Pressed to explain what distinguishes his work from others, Bridges guesses that it tends to show ordinary things in a new way with a lot of detail. That and making ordinary things, like an elephant or a horse, into a giant high-tech machine or building. When he was young, Bridges wanted to be an architect, among other ambitions, and the hidden desire comes through in his work. He believes that in the future there will be few limits to the sort of shape that you can make buildings.
Bridges, who will solicit opinions about a work in progress from anyone around him, prefers to leave it for a few days before applying finishing touches. When the piece is finished, he wants the viewer “ layman or artist “ to believe in the work and to be moved by it.
To bridges, a painting is successful when, no matter where he looks, not even a tiny corner of it doesn’t work well. Therefore when he is creating a piece, he strives to bring any unresolved areas up to the level of the painting’s best parts. It’s only when every part of the painting equals the best part that it becomes unsuccessful for him. Only rare do viewer’s oohs and aahs sway him, leading him to see a work through their eyes.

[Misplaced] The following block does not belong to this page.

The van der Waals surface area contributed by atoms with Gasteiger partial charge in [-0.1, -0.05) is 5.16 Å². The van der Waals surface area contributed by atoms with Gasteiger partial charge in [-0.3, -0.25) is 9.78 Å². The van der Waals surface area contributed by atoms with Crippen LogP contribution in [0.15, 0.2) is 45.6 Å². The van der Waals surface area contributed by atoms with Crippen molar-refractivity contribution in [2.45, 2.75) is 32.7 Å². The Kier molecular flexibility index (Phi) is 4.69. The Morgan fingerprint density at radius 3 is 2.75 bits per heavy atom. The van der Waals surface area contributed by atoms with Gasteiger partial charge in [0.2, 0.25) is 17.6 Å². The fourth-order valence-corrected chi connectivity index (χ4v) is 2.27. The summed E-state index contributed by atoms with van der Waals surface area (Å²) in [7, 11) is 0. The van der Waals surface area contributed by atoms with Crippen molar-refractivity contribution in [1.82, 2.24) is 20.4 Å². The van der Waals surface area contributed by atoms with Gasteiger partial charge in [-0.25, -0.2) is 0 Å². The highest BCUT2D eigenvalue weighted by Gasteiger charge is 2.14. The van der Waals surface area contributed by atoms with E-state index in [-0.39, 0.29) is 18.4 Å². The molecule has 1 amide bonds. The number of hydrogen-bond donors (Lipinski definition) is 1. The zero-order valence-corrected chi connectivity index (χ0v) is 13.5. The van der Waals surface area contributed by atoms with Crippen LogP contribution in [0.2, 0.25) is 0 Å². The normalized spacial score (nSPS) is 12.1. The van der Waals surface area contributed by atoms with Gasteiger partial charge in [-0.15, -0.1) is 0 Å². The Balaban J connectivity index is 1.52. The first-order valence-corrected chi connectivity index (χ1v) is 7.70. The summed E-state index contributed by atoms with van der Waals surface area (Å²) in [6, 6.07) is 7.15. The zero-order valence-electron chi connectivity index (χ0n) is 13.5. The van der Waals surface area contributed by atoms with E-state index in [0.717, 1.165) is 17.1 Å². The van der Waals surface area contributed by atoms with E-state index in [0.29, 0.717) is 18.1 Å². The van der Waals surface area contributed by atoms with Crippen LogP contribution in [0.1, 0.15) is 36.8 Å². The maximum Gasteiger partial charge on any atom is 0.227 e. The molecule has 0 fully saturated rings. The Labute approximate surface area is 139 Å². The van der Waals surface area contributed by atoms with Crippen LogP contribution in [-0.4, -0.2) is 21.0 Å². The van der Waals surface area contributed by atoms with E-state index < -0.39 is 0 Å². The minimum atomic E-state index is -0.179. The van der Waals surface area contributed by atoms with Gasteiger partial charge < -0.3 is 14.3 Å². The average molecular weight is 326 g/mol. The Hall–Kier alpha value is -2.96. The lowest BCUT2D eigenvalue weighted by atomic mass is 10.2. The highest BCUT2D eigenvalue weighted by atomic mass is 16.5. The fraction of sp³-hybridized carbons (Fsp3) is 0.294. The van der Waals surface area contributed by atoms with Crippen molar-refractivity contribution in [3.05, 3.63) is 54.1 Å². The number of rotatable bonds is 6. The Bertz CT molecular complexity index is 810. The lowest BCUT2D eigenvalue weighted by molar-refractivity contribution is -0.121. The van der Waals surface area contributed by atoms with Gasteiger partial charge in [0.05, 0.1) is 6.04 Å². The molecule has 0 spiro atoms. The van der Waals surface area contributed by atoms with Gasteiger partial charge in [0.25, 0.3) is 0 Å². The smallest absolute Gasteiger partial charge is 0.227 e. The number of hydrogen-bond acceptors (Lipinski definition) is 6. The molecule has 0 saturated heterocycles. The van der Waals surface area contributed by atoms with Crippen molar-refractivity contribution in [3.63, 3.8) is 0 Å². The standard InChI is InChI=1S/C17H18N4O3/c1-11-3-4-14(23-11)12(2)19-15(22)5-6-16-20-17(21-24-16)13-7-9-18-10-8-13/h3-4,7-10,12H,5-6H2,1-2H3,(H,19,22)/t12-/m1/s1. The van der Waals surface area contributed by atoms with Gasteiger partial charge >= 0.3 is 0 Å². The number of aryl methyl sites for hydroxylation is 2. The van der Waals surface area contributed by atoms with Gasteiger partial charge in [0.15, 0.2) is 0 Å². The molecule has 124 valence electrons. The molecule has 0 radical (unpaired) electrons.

Generally, his favorite pieces are those he’s had time to complete to his satisfaction. Unusually by the time he’s completed a painting, he’s pretty well had enough of it, and it’s not until months or years later that he can look at it and say, That’s not bad. Some favorites among his works: The Whale, Trojan Fantasy, and Blue vision.
Bridges is a futurist who doesn’t at all mind looking at the past. He was born in 1951 in Caulfield, Melbourne, Australia, and spent his early childhood at Glen Waverly. His father, Ronald, was an optometrist and a mechanical engineer, and his mother, Betsy, worked i n photography, teaching at Swinbourne Technical School. Bridges credits his mother for contributing in a positive way to his ability as an artist by encouraging creative activity and his father for helping, by example, with his son’s business acumen. When Gregory was 12, the family moved to Sydney when his father became general manager of a large aluminum company.
Excelling in art, Bridges was one of the ten top pupils in the state of New South Wales in the higher school certificated art examination. After attending the arts diploma course at Gymea Technical College, he worked as a detailed draftsman.
Continued: Gregory Bridges – Part 2